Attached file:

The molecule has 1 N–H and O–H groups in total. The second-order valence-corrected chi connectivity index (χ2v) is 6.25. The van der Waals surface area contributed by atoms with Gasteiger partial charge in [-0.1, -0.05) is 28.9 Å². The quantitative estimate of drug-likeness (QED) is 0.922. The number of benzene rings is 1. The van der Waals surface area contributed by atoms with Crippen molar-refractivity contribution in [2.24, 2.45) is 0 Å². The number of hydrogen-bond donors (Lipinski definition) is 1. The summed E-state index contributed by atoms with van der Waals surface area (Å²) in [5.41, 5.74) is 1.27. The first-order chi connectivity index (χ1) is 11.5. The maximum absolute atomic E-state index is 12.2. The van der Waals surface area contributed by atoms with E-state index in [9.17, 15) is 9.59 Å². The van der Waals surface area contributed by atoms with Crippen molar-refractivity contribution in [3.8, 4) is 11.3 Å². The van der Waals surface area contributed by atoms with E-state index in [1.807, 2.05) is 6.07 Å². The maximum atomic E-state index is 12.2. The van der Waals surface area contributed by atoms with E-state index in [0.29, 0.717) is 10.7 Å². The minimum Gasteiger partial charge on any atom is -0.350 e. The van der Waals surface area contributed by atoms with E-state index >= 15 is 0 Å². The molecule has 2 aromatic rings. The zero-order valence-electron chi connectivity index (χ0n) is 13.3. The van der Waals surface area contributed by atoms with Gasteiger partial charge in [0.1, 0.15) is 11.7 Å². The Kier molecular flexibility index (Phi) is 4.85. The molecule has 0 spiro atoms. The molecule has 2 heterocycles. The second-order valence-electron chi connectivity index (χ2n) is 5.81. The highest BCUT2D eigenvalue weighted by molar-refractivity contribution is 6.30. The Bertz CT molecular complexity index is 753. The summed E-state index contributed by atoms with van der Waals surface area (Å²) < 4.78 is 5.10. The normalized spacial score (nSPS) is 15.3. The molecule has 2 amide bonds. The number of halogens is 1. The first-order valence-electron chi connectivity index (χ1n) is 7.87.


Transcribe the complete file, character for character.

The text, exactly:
The molecule has 1 N–H and O–H groups in total. The second-order valence-corrected chi connectivity index (χ2v) is 6.25. The van der Waals surface area contributed by atoms with Gasteiger partial charge in [-0.1, -0.05) is 28.9 Å². The quantitative estimate of drug-likeness (QED) is 0.922. The number of benzene rings is 1. The van der Waals surface area contributed by atoms with Crippen molar-refractivity contribution in [2.24, 2.45) is 0 Å². The number of hydrogen-bond donors (Lipinski definition) is 1. The summed E-state index contributed by atoms with van der Waals surface area (Å²) in [5.41, 5.74) is 1.27. The first-order chi connectivity index (χ1) is 11.5. The maximum absolute atomic E-state index is 12.2. The van der Waals surface area contributed by atoms with E-state index in [9.17, 15) is 9.59 Å². The van der Waals surface area contributed by atoms with Crippen molar-refractivity contribution in [3.8, 4) is 11.3 Å². The van der Waals surface area contributed by atoms with E-state index in [1.807, 2.05) is 6.07 Å². The maximum atomic E-state index is 12.2. The van der Waals surface area contributed by atoms with E-state index in [0.29, 0.717) is 10.7 Å². The minimum Gasteiger partial charge on any atom is -0.350 e. The van der Waals surface area contributed by atoms with E-state index >= 15 is 0 Å². The molecule has 2 aromatic rings. The zero-order valence-electron chi connectivity index (χ0n) is 13.3. The van der Waals surface area contributed by atoms with Gasteiger partial charge in [0.1, 0.15) is 11.7 Å². The Kier molecular flexibility index (Phi) is 4.85. The molecule has 0 spiro atoms. The molecule has 2 heterocycles. The second-order valence-electron chi connectivity index (χ2n) is 5.81. The highest BCUT2D eigenvalue weighted by molar-refractivity contribution is 6.30. The Bertz CT molecular complexity index is 753. The summed E-state index contributed by atoms with van der Waals surface area (Å²) < 4.78 is 5.10. The normalized spacial score (nSPS) is 15.3. The molecule has 2 amide bonds. The number of halogens is 1. The first-order valence-electron chi connectivity index (χ1n) is 7.87.